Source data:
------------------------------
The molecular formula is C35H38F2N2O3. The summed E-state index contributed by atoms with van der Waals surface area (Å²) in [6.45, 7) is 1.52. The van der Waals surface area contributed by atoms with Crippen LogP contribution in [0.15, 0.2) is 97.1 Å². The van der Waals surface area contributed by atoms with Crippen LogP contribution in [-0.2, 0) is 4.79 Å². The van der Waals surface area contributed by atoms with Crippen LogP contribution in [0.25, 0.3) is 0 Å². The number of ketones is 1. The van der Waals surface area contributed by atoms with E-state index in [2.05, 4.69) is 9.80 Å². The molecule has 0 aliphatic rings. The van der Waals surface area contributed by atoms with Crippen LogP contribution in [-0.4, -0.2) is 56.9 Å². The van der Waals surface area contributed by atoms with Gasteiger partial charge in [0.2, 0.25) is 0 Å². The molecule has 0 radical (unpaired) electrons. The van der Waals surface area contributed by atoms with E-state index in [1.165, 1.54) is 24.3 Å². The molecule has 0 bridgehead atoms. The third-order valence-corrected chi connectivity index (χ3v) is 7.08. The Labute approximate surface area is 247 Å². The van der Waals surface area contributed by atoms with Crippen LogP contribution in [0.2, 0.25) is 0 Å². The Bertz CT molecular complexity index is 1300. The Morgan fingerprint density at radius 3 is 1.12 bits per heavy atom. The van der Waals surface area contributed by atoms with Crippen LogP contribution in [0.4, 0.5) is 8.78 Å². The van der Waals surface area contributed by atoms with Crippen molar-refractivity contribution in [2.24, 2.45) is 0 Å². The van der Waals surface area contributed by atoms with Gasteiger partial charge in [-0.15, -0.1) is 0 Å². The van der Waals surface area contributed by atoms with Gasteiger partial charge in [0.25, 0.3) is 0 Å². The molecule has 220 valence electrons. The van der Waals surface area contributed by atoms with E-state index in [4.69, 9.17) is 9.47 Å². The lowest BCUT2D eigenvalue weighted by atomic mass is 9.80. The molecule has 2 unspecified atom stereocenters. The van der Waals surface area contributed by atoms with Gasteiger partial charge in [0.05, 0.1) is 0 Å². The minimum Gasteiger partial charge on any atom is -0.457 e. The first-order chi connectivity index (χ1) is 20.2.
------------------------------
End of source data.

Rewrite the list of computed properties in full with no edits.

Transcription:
The molecular formula is C35H38F2N2O3. The summed E-state index contributed by atoms with van der Waals surface area (Å²) in [6.45, 7) is 1.52. The van der Waals surface area contributed by atoms with Crippen LogP contribution in [0.15, 0.2) is 97.1 Å². The van der Waals surface area contributed by atoms with Crippen LogP contribution in [-0.2, 0) is 4.79 Å². The van der Waals surface area contributed by atoms with Crippen LogP contribution in [0.25, 0.3) is 0 Å². The number of ketones is 1. The van der Waals surface area contributed by atoms with E-state index in [2.05, 4.69) is 9.80 Å². The molecule has 0 aliphatic rings. The van der Waals surface area contributed by atoms with Crippen LogP contribution in [-0.4, -0.2) is 56.9 Å². The van der Waals surface area contributed by atoms with Gasteiger partial charge in [0.2, 0.25) is 0 Å². The molecule has 0 radical (unpaired) electrons. The van der Waals surface area contributed by atoms with E-state index in [1.165, 1.54) is 24.3 Å². The molecule has 0 bridgehead atoms. The third-order valence-corrected chi connectivity index (χ3v) is 7.08. The Labute approximate surface area is 247 Å². The van der Waals surface area contributed by atoms with Crippen LogP contribution in [0.2, 0.25) is 0 Å². The Bertz CT molecular complexity index is 1300. The Morgan fingerprint density at radius 3 is 1.12 bits per heavy atom. The van der Waals surface area contributed by atoms with Crippen LogP contribution in [0.4, 0.5) is 8.78 Å². The van der Waals surface area contributed by atoms with Crippen molar-refractivity contribution in [2.24, 2.45) is 0 Å². The van der Waals surface area contributed by atoms with Gasteiger partial charge in [-0.15, -0.1) is 0 Å². The van der Waals surface area contributed by atoms with Gasteiger partial charge in [0.25, 0.3) is 0 Å². The molecule has 220 valence electrons. The van der Waals surface area contributed by atoms with E-state index in [4.69, 9.17) is 9.47 Å². The lowest BCUT2D eigenvalue weighted by atomic mass is 9.80. The molecule has 2 unspecified atom stereocenters. The van der Waals surface area contributed by atoms with Gasteiger partial charge in [0.05, 0.1) is 0 Å². The minimum Gasteiger partial charge on any atom is -0.457 e. The first-order chi connectivity index (χ1) is 20.2.